To me both the Sentinel and the Internal Mentation hypothesis appear to be somewhat valid and relevant to Schizophrenia. One can attribute Psychosis to both increased ‘watchfulness’ and and increased internal mentation or mentalizing and I have written about the second hypothesis in detail previously.
The most relevant part of the paper is their discussion of Autism, Schizophrenia and Alzheimer’s. I reproduce the entire autism and Schizophrenia section , highlighting a few points:
Autism Spectrum Disorders
The autism spectrum disorders (ASD) are developmental disorders characterized by impaired social interactions and communication. Symptoms emerge by early childhood and include stereotyped (repetitive) behaviors. Baron-Cohen and colleagues (1985) proposed that a core deficit in many children with ASD is the failure to represent the mental states of others, as needed to solve theory-of-mind tasks. Based on an extensive review of the functional anatomy that supports theory-of-mind and social interaction skills, Mundy (2003) proposed that the MPFC may be central for understanding the disturbances in ASD. Given the convergent evidence presented here that suggests the default network contributes to such functions, it is natural to explore whether the default network is disrupted in ASD.
Developmental disruption of the default network, in particular disruption linked to the MPFC, might result in a mind that is environmentally focused and absent a conception of other people’s thoughts. The inability to interact with others in social contexts would be an expected behavioral consequence. It is important to also note that such disruptions, if identified, may not be linked to the originating developmental events that cause ASD but rather reflect a developmental endpoint. That is, dysfunction of the default network and associated symptoms may emerge as an indirect consequence of early developmental events that begin outside the network.
Many studies have explored whether ASD is associated with morphological differences in brain structure. The general conclusion from this literature is that the brain changes are complex, reflecting differences in growth rates and attenuation of growth (see Brambilla et al. 2003 for review). At certain developmental stages these differences are manifest as overgrowth and at later stages as undergrowth. Early observations have implicated the cerebellum. A further consistent observation has been that the amygdala is increased in volume in children with ASD (e.g., Abell et al. 1999, Schumann et al. 2004), perhaps as a reflection of abnormal regulation of brain growth (Courchesne et al. 2001). While not discussed earlier because of our focus on cortical regions, the amygdala is known to contribute to social cognition (Brothers 1990, Adolphs 2001, Phelps 2006) and interacts with regions within the default network. The amygdala has extensive projections to orbital frontal cortex (OFC) and vMPFC (Carmichael & Price 1995).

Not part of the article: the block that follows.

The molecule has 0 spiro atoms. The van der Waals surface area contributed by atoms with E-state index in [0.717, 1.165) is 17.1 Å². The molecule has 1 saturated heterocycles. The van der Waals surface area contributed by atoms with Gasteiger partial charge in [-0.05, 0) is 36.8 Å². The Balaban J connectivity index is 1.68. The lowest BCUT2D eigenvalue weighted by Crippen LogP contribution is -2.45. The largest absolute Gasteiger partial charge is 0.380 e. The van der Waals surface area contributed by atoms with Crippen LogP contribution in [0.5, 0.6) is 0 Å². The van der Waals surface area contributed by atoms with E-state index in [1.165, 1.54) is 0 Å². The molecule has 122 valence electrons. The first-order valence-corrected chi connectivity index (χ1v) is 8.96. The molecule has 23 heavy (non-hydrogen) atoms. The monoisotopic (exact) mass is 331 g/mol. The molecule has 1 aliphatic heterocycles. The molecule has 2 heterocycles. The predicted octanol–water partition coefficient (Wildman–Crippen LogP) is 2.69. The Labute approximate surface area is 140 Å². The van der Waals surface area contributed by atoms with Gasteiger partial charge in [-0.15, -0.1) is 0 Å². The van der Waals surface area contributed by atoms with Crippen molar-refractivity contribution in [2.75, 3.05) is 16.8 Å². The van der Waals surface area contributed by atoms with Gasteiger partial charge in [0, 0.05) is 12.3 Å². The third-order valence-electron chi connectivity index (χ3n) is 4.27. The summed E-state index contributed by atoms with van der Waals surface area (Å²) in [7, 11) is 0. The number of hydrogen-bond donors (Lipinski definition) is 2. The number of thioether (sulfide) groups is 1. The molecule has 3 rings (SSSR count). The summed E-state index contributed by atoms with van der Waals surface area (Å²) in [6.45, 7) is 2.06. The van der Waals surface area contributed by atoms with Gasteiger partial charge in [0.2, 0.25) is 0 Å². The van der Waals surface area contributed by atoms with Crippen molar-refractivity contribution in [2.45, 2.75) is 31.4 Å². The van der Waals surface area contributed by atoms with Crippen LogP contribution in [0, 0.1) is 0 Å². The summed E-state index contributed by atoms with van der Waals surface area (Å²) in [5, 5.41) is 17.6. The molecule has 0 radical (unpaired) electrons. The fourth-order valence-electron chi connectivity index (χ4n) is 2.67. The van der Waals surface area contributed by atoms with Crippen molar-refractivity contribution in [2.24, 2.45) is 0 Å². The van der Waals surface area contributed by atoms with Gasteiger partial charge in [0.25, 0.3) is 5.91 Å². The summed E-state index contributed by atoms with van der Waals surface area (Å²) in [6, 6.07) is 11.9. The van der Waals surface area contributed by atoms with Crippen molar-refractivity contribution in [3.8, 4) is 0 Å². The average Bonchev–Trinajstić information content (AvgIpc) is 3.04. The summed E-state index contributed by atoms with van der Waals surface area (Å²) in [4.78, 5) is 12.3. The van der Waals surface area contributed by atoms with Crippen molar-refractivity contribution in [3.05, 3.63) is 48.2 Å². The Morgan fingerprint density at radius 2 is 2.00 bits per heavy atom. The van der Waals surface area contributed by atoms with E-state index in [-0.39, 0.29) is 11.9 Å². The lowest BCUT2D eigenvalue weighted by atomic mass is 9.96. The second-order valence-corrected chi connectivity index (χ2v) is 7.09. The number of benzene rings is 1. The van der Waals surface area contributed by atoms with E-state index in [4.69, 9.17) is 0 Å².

Of perhaps more direct relevance to the default network, dMPFC has shown volume reduction in several studies of ASD that used survey methods to explore regional differences in brain volume (Abell et al. 1999, McAlonan et al. 2005). The effects are subtle and will require further exploration, but it is noteworthy that, of those studies that have looked, several have noted dMPFC volume reductions in ASD. Of interest, a study using voxel-based morphometry to investigate grey matter differences in male adolescents with ASD noted that several regions within the default network exhibited a relative increase in grey matter volume compared to the control population (Waiter et al. 2004). Because this observation has generally not been replicated in adult ASD groups, future studies should investigate whether complex patterns of overgrowth and undergrowth of the regions within the default network exist in ASD and, if so, whether they track behavioral improvement on tests of social function (see also Carper & Courchesne 2005).
Kennedy and colleagues (2006) recently used fMRI to directly explore the functional integrity of the default network in ASD. In their study, young adults with ASD and age-matched individuals without ASD were imaged during passive tasks and demanding active tasks that elicit strong activity differences in the default network. While the control participants showed the typical pattern of activity in the default network during the passive tasks, such activity was absent in the individuals with ASD. Direct comparison between the groups revealed differences in vMPFC and PCC. Moreover, in an exploratory analysis of individual differences within the ASD group, those individuals with the greatest social impairment (measured using a standardized diagnostic inventory) were those with the most atypical vMPFC activity levels (Fig. 16). An intriguing possibility suggested by the authors of the study and extended by Iacoboni (2006) is that the failure to modulate the default network in ASD is driven by differential cognitive mentation during rest, specifically a lack of self-referential processing.